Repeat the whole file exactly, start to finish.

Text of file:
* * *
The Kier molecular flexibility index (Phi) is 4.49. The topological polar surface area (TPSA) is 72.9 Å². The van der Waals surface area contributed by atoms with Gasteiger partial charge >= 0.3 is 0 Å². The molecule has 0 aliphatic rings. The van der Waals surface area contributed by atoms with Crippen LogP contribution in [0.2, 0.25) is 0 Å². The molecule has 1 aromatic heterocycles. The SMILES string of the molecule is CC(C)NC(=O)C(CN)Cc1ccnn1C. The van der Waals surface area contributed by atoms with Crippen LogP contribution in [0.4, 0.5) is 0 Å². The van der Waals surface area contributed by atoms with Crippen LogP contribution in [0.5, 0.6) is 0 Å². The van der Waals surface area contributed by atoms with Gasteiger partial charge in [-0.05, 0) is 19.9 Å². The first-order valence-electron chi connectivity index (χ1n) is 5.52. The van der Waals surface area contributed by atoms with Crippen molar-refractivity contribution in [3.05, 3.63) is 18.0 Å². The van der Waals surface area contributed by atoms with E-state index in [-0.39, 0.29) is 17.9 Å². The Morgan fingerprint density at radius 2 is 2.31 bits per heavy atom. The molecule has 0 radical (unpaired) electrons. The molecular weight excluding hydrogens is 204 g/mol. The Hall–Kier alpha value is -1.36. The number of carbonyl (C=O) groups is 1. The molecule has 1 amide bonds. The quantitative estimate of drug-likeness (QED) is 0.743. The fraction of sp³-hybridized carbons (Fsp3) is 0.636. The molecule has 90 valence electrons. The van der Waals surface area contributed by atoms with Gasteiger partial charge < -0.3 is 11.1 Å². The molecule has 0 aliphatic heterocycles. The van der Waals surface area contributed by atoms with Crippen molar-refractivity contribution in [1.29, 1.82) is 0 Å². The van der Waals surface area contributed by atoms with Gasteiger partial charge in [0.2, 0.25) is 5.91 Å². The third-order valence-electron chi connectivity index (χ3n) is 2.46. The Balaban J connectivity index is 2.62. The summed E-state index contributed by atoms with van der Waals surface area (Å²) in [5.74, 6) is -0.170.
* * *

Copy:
The Kier molecular flexibility index (Phi) is 4.49. The topological polar surface area (TPSA) is 72.9 Å². The van der Waals surface area contributed by atoms with Gasteiger partial charge >= 0.3 is 0 Å². The molecule has 0 aliphatic rings. The van der Waals surface area contributed by atoms with Crippen LogP contribution in [0.2, 0.25) is 0 Å². The molecule has 1 aromatic heterocycles. The SMILES string of the molecule is CC(C)NC(=O)C(CN)Cc1ccnn1C. The van der Waals surface area contributed by atoms with Crippen LogP contribution in [0.4, 0.5) is 0 Å². The van der Waals surface area contributed by atoms with Crippen LogP contribution in [0.5, 0.6) is 0 Å². The van der Waals surface area contributed by atoms with Gasteiger partial charge in [-0.05, 0) is 19.9 Å². The first-order valence-electron chi connectivity index (χ1n) is 5.52. The van der Waals surface area contributed by atoms with Crippen molar-refractivity contribution in [3.05, 3.63) is 18.0 Å². The van der Waals surface area contributed by atoms with E-state index in [-0.39, 0.29) is 17.9 Å². The Morgan fingerprint density at radius 2 is 2.31 bits per heavy atom. The molecule has 0 radical (unpaired) electrons. The molecular weight excluding hydrogens is 204 g/mol. The Hall–Kier alpha value is -1.36. The number of carbonyl (C=O) groups is 1. The molecule has 1 amide bonds. The quantitative estimate of drug-likeness (QED) is 0.743. The fraction of sp³-hybridized carbons (Fsp3) is 0.636. The molecule has 90 valence electrons. The van der Waals surface area contributed by atoms with Gasteiger partial charge < -0.3 is 11.1 Å². The molecule has 0 aliphatic heterocycles. The van der Waals surface area contributed by atoms with Crippen molar-refractivity contribution in [1.29, 1.82) is 0 Å². The van der Waals surface area contributed by atoms with Gasteiger partial charge in [0.2, 0.25) is 5.91 Å². The third-order valence-electron chi connectivity index (χ3n) is 2.46. The Balaban J connectivity index is 2.62. The summed E-state index contributed by atoms with van der Waals surface area (Å²) in [5.74, 6) is -0.170.